Steps You Can Take
Very often, children outgrow the inverted eyelashes as their facial bones grow. If the symptoms aren’t serious enough and as long as the risk to cornea damage remains low, you may not have to do anything except train your child to refrain from rubbing his or her eyes too much. The most important step, however, comes as soon as your child is diagnosed with epiblepharon: set up a regular schedule of ophthalmologist visits to monitor your child’s development and the progression of the condition.
When the situation doesn’t correct itself, then other treatments are available that usually include surgical interventions. Surgery usually is recommended when it seems like significant cornea damage has taken place or the child is complaining of increased pain and problems with vision.
Mild cases of epiblepharon often respond well to drops and preservative-free, hypo-allergenic topical lotions to soothe rough eyelashes, keep them from poking your child in the eye and eventually turn them back outward. Lubricating eye drops also are useful to use with younger children as they go through the growth spurts that eventually can lead to a complete turn-around of their inverted lashes.
Surgery is performed on older children who have not outgrown the condition and youngsters who suffer dramatically. The procedure involves cutting out a small section of skin and muscle on the rim of the affected eyelid to make room for the lid to roll out and allow the eyelashes to rotate out with the skin. A small incision and single suture is required. It may leave a faint scar, but it typically disappears over time.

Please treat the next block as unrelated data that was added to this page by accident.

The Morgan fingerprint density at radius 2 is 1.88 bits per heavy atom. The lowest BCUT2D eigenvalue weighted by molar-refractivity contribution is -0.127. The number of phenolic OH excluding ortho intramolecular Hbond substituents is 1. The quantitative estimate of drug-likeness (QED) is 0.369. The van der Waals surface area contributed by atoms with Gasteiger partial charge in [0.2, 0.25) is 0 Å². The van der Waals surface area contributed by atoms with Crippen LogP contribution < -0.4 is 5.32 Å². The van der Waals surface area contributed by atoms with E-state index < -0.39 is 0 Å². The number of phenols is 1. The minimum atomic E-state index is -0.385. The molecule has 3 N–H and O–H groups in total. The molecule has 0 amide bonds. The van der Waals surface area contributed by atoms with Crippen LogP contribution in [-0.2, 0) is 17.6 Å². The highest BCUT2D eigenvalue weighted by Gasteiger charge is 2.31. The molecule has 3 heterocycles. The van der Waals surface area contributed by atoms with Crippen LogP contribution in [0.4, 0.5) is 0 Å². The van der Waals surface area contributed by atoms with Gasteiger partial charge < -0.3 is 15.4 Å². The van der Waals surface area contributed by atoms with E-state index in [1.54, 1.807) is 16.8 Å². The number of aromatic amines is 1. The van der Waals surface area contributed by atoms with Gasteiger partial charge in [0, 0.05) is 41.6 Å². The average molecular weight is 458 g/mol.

The prognosis is good for youngsters who undergo treatment for inverted eyelashes. They go on to develop normal vision and rarely have complications or reoccurrences of the inversion. With such a positive prognosis, parents should feel free to discuss surgery with their doctors and ask for references to an ophthalmologist experienced in treating Asian children’s eyes.
Consequences of Avoidance
As with many other eye conditions, the devastating consequences that result from doing nothing far outweigh any slight risks associated with surgery. The most common side effects of surgery include:
- Reaction to the anesthesia
- Improper healing from not following post-operative directions closely
And most of those can be avoided when you visit an experienced eye surgeon you trust. Avoiding surgery or any other treatment, however, can have grave consequences for your child. Other complications that can occur if the inverted eyelashes go untreated can include:
- Persistent pain in the eyes, which often borders on severe
- Irreversible total blindness
- Repeated infections
- Recurring bouts of styes or conjunctivitis
Important Reminder: This information is only intended to provide guidance, not a definitive medical advice. Please consult eye doctor about your specific condition. Only a trained, experienced board certified eye doctor can determine an accurate diagnosis and proper treatment.
Do you have any questions about Inverted Eyelashes (Epiblepharon) treatment and repair in NYC? Would like to schedule an appointment with Ophthalmologist or Optometrist Dr. Saba Khodadadian of Manhattan Eye Specialists, please contact our office for consultation with NYC eye doctor.
Dr. Saba Khodadadian, Optometrist (NYC Eye Doctor)
New York, NY 10010
(Between Madison Ave & Park Ave)
☎ (212) 533-4821